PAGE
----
- a Spring 2017 Barnes & Noble Discover Great New Writers Selection
- one of BookBub's Funniest Books of 2017
- a Publishers Weekly Top 10 Memoir/Biography of Spring 2017
- one of Tablet's Seven Jewish Literary Books To Read This Year
- one of The Forward's 26 Books We're Sure To Be Reading This Year
"A young woman's heartfelt, hilarious recounting of her (often one-sided) passion for all things German." —People
"Every once in awhile, a coming-of-age memoir arrives that truly breaks the mold — and this one certainly fits that bill."
—Refinery29 (Best New Reads of February)
"The good news is the book is enjoyable, amusing, and quickly consumed. The bad news is the book is enjoyable, amusing, and quickly consumed. Just like a big slice of Apfelkuchen, I wanted more."
"Her stories of traveling in Europe, taking language classes, and falling in love may be cringe-worthy at times, but they’re also fun."
—Bustle (The 16 Best Nonfiction Books of February 2017)
"A FEAST OF HONESTY, HUMILITY AND HUMOR, ALL THE HALLMARKS OF GREAT CONFESSIONAL LITERATURE."
"SCHUMAN ABSOLUTELY REVELS IN THE PAIN CAUSED BY HER LOVE FOR THE GERMAN LANGUAGE."
"LIBERALLY SPRINKLED WITH FREE-FLOWING EXPLETIVES."
—Kirkus (also, "hilarious" —Kirkus)
"This book is a wild and wonderful ride. Your guide, Rebecca Schuman, is a super-smart and very funny person who writes brilliantly about Germany and Germans (who are not what you think) and being young and insane and life in general and...just read it, OK?" —Dave Barry, national treasure
"An anthropological love story that's spit-out-your-schnitzel funny. She had me at Wohngemeinschaften." —Pamela Druckerman, author of the New York Times bestselling Bringing Up Bébé
"I don't know the German for 'madcap romp' (and I wouldn't be able to pronounce it anyway), but SCHADENFREUDE is a rip from the start, cursing its way from conceited high school boys to fluorescent dance clothes that just don't work in the US. Behold, the follies of all us childlike adults!" —Rosecrans Baldwin, author of Paris I Love You, But You're Bringing Me Down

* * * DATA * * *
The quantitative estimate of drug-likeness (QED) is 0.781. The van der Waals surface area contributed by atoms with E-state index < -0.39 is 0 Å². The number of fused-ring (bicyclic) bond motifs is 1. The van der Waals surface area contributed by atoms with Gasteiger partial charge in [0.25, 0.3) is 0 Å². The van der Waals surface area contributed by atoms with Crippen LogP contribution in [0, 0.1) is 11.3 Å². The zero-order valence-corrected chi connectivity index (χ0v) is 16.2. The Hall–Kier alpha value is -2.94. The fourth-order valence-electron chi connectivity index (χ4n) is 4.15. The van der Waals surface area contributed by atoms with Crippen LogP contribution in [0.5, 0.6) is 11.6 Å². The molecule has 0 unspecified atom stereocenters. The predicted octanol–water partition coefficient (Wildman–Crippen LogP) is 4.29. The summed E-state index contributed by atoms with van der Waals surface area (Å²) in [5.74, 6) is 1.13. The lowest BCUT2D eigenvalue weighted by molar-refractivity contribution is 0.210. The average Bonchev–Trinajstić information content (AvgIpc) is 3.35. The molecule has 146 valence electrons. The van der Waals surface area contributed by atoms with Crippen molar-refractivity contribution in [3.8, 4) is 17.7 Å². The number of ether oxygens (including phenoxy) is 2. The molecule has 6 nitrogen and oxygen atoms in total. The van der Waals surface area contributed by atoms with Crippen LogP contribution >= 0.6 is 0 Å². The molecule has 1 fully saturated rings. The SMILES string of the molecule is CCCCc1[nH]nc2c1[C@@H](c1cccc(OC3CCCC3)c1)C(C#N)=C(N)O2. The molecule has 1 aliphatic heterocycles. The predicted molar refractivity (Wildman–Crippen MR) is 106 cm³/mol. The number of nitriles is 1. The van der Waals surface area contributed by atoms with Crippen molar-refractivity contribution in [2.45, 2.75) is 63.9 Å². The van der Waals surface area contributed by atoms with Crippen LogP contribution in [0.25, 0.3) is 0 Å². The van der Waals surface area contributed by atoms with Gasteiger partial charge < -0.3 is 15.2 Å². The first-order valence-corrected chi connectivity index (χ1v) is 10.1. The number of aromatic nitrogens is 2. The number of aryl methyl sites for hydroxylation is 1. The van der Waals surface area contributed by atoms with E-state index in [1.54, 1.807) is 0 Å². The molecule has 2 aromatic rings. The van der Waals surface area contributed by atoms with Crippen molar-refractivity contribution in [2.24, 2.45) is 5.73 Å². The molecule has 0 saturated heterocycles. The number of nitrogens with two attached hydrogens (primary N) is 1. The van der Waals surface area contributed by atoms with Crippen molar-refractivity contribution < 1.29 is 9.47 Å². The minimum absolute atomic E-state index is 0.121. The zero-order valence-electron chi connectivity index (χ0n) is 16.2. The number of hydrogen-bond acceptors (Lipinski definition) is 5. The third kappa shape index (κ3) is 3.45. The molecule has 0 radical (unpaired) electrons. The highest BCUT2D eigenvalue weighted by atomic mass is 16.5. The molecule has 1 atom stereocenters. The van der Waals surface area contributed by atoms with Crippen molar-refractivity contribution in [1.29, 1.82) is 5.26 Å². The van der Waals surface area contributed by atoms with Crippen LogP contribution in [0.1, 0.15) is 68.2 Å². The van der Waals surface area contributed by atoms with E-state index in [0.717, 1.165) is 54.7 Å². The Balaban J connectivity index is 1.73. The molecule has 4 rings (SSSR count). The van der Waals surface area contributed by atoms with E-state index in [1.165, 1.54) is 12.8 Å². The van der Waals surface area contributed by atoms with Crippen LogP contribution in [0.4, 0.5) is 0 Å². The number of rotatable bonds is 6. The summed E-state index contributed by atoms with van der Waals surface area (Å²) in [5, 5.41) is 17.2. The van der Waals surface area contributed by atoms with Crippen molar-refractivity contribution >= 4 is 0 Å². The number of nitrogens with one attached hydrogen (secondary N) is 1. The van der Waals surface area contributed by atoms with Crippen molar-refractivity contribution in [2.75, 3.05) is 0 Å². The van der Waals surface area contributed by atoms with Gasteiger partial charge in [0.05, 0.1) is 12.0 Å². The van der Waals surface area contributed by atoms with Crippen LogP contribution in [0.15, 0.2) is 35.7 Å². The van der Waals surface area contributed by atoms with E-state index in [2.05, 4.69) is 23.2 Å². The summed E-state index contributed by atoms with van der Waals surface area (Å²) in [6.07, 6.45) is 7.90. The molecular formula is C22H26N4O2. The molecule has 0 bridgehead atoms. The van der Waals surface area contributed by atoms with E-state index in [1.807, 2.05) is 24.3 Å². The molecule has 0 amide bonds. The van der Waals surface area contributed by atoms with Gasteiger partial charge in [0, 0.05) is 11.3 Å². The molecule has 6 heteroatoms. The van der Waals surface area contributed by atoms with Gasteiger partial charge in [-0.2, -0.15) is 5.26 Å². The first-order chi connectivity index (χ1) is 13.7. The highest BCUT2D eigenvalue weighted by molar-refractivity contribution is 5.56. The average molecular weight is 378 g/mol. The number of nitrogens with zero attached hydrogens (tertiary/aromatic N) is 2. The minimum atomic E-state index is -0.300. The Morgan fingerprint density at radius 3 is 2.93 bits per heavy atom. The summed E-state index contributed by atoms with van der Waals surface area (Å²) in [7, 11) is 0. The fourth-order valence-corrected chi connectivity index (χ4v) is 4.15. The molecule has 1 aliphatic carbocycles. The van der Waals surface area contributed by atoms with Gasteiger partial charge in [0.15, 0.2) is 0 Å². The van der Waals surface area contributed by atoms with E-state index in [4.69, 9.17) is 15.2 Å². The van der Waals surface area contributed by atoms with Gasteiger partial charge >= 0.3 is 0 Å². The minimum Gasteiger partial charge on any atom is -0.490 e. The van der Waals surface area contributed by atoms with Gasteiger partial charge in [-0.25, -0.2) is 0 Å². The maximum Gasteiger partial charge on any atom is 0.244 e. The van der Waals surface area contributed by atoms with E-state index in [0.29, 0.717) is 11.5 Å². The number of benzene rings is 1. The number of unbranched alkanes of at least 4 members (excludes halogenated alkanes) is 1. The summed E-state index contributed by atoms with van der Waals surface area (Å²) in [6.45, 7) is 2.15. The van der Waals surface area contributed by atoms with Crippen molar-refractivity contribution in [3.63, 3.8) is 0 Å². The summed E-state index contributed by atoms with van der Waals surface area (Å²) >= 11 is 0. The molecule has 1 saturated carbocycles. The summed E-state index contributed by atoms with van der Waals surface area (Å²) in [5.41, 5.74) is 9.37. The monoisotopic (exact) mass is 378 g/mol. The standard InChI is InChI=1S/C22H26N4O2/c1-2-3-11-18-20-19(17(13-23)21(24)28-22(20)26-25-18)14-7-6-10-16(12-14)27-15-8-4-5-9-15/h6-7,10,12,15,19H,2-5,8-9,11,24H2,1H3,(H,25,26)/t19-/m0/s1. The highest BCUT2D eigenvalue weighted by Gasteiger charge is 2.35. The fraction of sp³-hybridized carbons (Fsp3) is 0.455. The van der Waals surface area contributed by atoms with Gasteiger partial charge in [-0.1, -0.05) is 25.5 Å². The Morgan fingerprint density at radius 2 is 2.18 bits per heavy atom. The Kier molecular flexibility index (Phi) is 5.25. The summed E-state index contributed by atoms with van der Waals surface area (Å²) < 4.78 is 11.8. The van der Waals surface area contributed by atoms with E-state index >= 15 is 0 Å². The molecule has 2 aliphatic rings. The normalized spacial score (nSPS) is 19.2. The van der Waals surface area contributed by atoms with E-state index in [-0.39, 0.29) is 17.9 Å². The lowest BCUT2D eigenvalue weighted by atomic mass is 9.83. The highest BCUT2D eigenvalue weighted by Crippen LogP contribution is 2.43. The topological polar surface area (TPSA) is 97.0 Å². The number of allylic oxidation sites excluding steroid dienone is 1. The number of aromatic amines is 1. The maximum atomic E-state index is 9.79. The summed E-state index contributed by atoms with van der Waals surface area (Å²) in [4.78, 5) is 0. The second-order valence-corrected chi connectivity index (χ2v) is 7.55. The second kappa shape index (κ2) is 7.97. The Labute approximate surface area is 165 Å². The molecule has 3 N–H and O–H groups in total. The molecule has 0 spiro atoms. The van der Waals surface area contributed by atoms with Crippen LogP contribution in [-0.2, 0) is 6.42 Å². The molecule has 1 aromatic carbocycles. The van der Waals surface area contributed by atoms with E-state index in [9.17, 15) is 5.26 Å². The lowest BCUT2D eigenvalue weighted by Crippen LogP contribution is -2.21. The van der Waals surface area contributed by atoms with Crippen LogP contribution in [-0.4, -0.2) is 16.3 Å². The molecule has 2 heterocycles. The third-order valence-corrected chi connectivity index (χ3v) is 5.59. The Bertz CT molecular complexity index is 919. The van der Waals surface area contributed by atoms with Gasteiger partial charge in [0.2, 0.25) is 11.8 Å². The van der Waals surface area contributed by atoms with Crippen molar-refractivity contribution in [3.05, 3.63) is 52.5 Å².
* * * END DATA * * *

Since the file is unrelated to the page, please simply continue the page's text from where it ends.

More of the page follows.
"This book is too damn good. It's ruining my evening, because as soon as I got my kids to sleep, I was going to do loads of useful stuff." —Simon Kuper, legitimate journalist
"A fun, wickedly intelligent book about failure, Kafka, and what it means to slowly perfect a language for one's own place in the world. Schuman throws herself headlong into the strange intersections between American grandiosity and German self-effacement with boundless energy, insight, and no shortage of wonderful, cringeworthy moments. What a rewarding, hilarious read."
—Mike Scalise, author of The Brand New Catastrophe
SCHADENFREUDE, A LOVE STORY is the debut memoir by journalist and essayist Rebecca Schuman.
Rebecca always wanted a long-term relationship with an interesting guy. She just never figured it would be with someone who'd been dead since 1923.
It began in high school, with the discovery a yellowing paperback of Franz Kafka's The Metamorphosis, and a brooding dark-eyed boy who loved The Trial, smelled like Earl Grey tea and broke her heart. The boy was gone, but Kafka was there for good, and this led Rebecca to a strange life of chasing phantoms down twisting cobbled alleys—or, at any rate, of increasingly convoluted attempts to ingratiate herself into the cultures of German-speaking Europe (cultures, of course, with a natural distrust of ingratiation).
In college, her ill-thought-out decision to major in German without knowing any German resulted in a failed experiment in Holocaust reparations with a baffled host family, and then some misplaced nostalgia for the Berlin Wall that neither a kitchen-shower nor a racist granny could deter. Her underwhelming entrance to the professional world involved unanswered faxes to Leni Riefenstahl, and a prophetic conversation with a teenage movie star in Prague, who somehow convinced her to go for a PhD. But in grad school, her primary takeaways were sun damage and a weird aversion to eating meals with other people.
SCHADENFREUDE, A LOVE STORY is an improbable journey to functional adulthood, with only Franz Kafka as the consistent arbiter of excellent decisions. Available NOW from FLATIRON BOOKS, at fine book retailers everywhere, and online at Amazon, Barnes & Noble, Books-A-Million, IndieBound, Powell's, & iTunes.
For more information, a review copy, a media inquiry, or to book a reading, email Steven Boriack here.